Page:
After much drama, lawmakers may have finally settled on a deal to raise the nation’s debt ceiling. But for everyone from the retirees figuring out their future to students paying off their debt loads, the work and the headaches have just begun.
Financial advisers and other experts say the full impact of the headline-grabbing bill may not be known for weeks or months, especially with so many more details of the legislation passed yesterday still being worked out and interpreted. But many think it’s going to force many folks to rethink everything from their portfolio allocations to their tax movements. Two areas of concern already have emerged: Social Security and Medicare beneficiaries have been spared so far, for example, but experts say seniors could still be hit in phase two of the deficit-reduction plan. Investors, meanwhile, worry that the deal will further drag down the sputtering economy — and take the stock and bond markets with it. From the standpoint of economic growth, the cuts are “one more thing going in the wrong direction,” says Chad Stone, the chief economist for the Center on Budget and Policy Priorities.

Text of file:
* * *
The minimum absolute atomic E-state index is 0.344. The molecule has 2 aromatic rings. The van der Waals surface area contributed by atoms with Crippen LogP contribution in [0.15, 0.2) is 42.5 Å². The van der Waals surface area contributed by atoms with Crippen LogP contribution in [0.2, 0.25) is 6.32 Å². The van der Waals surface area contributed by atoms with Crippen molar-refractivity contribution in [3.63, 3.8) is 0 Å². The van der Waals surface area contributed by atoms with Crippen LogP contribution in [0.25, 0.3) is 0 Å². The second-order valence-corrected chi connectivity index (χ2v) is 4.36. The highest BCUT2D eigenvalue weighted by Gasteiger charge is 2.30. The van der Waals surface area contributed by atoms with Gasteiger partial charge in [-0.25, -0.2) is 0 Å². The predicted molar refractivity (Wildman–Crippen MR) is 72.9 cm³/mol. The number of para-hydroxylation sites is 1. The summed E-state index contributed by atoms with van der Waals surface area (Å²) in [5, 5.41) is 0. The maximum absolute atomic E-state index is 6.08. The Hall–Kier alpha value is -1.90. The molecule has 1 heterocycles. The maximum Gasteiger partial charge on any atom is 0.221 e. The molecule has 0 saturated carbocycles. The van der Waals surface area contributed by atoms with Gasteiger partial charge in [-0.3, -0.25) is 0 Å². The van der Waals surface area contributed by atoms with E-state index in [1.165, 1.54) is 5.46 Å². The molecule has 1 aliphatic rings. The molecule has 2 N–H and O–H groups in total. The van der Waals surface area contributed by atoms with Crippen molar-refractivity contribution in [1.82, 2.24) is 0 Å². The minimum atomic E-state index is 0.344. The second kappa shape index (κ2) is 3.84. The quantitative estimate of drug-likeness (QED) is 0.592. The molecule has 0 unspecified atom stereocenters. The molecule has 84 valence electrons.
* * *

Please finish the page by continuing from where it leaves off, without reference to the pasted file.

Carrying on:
Congress approves debt plan Tuesday and avoids first-ever government default, rushing the legislation to President Barack Obama for his signature. Video courtesy of Fox Business Network
In general, most pros recommend against any knee-jerk moves. Still, there are certain areas that are more likely to be impacted than others. Below are seven — from retirement planning to the fate of the dollar — that could require new strategies in the months ahead. These are by no means definitive, but think of them as a starting point for how to adjust your portfolio and finances.
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